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Nigerians’ Watch Time on YouTube Jumps 150%

Nigerians increase watch time on YouTube by over 150% in 2016

Ms Teju Ajani, YouTube Partnership Manager, Sub-Saharan African on Thursday disclosed that YouTube mobile watch-time in Nigeria increased by 150 percent in 2016.

Ajani said this during the YouTube Brand Partner Summit held in Lagos.

According to her, the percentage is a proof that Nigerians are spending more time on the platform and are finding contents relevant to them.

“Mobile is playing an increasingly big role in driving online video consumption.

“The more people get access to low-cost smart phones and data price continues to drop, online video consumption in Nigeria will continue to rise.

“Brands should connect, inspire and entertain more on YouTube,” Ajani said.

Read: 5 Ways Vloggers Can Get More Subscribers on Youtube.

She said that YouTube had been attracting a global generation of young people who had grown up watching what they wanted whenever they wanted on whatever device they had closest to them.

She added that globally, almost 60 percent of YouTube’s monthly watch-time were from mobile devices and the rest were from either their computers and other immobile devices.

On brands that upload their contents, she urged them to stop creating vanity numbers, which do not have much engagement and relevance to their consumers.

“The beauties of YouTube is that it is a platform that has the ability to distribute contents but also gives you feedback on what you have sent out.

“To a brand, one engaged user that makes comment weather bad or good is a great feedback and a form of information that one can use to calculate what one is doing,” she said.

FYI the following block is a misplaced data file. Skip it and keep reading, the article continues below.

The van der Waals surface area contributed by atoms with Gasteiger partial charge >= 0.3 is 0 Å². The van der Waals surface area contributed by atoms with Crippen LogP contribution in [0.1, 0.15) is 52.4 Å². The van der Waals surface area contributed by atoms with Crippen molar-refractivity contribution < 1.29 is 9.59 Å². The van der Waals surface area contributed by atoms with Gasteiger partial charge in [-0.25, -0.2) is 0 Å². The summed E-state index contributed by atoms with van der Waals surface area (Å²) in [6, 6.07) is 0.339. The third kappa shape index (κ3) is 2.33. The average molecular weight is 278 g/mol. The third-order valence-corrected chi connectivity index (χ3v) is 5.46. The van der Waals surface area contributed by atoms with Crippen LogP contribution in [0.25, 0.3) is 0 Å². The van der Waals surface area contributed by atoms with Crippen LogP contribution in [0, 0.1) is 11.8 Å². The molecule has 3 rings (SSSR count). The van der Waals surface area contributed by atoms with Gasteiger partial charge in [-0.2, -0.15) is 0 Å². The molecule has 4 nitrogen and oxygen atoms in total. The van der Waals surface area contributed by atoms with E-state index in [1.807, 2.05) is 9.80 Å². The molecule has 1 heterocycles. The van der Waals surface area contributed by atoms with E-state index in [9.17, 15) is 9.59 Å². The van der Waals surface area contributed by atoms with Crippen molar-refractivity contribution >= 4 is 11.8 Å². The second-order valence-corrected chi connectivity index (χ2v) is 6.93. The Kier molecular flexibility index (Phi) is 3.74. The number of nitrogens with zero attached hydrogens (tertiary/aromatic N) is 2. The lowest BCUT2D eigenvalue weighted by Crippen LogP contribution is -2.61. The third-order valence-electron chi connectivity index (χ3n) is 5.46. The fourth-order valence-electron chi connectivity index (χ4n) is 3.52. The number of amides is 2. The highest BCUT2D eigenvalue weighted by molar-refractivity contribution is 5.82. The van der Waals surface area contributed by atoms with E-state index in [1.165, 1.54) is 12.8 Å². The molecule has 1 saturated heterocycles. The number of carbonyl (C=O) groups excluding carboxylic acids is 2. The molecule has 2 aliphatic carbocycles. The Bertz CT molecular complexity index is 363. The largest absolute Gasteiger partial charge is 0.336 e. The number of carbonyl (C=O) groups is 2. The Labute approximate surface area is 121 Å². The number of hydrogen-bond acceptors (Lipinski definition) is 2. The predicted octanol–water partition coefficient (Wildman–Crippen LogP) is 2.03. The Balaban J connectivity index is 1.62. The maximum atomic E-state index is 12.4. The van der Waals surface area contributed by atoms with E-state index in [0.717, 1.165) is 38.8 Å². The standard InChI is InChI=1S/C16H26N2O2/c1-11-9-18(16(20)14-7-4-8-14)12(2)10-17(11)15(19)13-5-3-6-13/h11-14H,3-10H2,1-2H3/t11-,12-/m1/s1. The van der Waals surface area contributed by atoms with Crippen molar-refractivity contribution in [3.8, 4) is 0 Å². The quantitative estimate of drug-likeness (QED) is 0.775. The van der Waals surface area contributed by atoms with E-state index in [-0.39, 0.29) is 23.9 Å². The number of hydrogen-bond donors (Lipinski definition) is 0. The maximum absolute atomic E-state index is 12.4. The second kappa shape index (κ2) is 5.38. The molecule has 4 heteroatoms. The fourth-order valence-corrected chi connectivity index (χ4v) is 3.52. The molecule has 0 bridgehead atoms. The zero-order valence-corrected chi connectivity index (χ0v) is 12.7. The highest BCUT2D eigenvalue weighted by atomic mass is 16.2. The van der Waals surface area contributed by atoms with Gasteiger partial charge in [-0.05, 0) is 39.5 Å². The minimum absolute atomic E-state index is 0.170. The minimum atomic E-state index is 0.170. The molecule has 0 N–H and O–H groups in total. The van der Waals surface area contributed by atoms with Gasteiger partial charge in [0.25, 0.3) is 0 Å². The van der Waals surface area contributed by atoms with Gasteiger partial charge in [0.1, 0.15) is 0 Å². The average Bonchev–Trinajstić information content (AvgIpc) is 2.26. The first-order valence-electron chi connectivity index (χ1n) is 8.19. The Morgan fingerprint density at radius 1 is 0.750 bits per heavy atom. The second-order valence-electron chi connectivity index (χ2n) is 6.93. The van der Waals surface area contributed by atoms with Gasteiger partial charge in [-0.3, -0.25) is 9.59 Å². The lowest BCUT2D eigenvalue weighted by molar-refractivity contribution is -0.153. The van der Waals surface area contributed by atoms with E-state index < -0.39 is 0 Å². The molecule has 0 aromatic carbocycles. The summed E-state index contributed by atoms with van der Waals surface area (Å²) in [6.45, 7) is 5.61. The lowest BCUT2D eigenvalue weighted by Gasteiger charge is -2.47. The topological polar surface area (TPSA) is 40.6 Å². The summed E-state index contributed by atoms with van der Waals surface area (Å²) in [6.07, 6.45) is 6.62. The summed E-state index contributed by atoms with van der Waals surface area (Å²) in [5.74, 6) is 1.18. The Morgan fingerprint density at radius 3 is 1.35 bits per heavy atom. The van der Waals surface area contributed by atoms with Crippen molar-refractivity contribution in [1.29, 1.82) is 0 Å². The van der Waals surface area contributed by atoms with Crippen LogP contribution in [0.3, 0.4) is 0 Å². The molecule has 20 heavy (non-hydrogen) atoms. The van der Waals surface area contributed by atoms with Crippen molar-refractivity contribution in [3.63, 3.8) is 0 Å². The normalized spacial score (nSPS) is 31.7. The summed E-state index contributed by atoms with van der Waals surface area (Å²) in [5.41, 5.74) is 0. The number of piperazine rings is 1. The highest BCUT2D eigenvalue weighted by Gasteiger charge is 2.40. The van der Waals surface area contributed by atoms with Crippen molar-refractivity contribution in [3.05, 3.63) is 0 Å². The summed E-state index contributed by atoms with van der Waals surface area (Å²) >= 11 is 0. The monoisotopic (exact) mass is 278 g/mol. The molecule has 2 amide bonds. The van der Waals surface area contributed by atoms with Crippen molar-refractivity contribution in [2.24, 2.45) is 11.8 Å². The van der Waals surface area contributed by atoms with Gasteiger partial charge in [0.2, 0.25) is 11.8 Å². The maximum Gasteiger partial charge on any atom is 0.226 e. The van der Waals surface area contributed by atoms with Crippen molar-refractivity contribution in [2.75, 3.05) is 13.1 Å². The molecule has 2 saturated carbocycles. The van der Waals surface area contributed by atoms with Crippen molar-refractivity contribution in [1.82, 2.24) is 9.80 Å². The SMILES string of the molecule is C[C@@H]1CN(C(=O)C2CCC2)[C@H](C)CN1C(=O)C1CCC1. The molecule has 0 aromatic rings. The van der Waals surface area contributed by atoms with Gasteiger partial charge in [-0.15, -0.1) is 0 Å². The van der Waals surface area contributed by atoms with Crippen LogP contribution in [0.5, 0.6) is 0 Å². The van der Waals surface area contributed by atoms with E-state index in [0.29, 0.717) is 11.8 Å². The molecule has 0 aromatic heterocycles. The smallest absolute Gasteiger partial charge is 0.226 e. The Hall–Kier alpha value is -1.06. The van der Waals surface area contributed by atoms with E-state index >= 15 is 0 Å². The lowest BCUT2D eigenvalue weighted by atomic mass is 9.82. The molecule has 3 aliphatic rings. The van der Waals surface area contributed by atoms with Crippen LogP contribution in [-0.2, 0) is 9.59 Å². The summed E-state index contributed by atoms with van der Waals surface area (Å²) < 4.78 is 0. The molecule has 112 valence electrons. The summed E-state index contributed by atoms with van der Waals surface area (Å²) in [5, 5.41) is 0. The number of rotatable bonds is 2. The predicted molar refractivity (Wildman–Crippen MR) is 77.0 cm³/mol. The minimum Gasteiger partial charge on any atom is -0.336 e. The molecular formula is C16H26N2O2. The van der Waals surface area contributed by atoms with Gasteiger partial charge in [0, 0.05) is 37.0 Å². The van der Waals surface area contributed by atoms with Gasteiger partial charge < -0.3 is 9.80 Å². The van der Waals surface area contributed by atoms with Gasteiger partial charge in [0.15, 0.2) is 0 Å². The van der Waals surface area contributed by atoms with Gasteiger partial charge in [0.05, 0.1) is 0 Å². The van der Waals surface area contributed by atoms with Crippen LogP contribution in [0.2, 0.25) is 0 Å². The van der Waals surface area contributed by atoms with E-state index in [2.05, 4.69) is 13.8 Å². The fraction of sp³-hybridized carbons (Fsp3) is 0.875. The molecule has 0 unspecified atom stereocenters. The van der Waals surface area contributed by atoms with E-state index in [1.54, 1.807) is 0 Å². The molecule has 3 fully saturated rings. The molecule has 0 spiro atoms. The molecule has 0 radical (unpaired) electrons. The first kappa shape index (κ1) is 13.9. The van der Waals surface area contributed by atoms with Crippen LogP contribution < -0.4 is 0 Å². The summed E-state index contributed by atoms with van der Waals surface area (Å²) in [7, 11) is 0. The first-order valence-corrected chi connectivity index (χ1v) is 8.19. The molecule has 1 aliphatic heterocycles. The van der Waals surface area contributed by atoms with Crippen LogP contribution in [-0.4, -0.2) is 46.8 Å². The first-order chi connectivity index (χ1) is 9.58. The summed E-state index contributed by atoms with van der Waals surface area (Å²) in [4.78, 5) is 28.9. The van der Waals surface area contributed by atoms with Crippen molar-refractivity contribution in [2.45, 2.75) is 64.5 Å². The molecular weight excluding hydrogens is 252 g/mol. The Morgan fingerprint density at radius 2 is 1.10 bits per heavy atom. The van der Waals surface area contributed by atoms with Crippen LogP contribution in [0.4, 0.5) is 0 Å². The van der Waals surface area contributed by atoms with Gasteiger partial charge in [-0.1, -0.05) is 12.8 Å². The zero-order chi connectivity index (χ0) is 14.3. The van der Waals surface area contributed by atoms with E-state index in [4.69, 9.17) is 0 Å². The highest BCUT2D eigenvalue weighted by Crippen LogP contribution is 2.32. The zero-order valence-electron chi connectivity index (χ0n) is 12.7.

She said that the introduced live streaming on YouTube was also some of the tools that were available to anyone that is using it.

She urged business owners of small, medium and big enterprises that want to use the tool to advertise their products to always abide by the terms and conditions associated with it.

“Anyone can life stream even with mobile phones and it does not matter what size you are, whether big or small, as long as you have a story to tell, one can use the life stream,” she said.

She said that another introduction to the YouTube is the YouTube Kids with advertisers indicating the age bracket on the platform.

She said that the only difference there was that conversation with audience would be monitored and it would not be frequent.

“Since it is for kids, we need to be extra careful and cautious and we need to make sure that the kids are exposed to the right contents for their age and category,” she said.

On the side of language, Ajani said that YouTube had introduced translation, adding that most brands now make use of subtitles to the local contents online.

She said that as regards the current situation in the country, she said that the downturns usually were good period from brands to take a good look at strategies to get more leverage.

Ms Susan Agliata, the Head, Branded Content, Sub-Saharan Africa said that brands now understood the importance of engaging their potential consumers on a regular basis.

She said that this had led to more relevant contents being created.

“Brands are really thinking about what interests their potential consumers are creating and the contents around it,” she said.

Agliata said that in the digital world generally and not just the video, there were data that could be used to created contents that would attract the consumers.

“One of the reasons why there is enormous shift in the ecosystem is that brands are providing contents relevant to the audience.

“In the world of choice, people want to explore different types of contents and that is where creators have filled the void,” she said.

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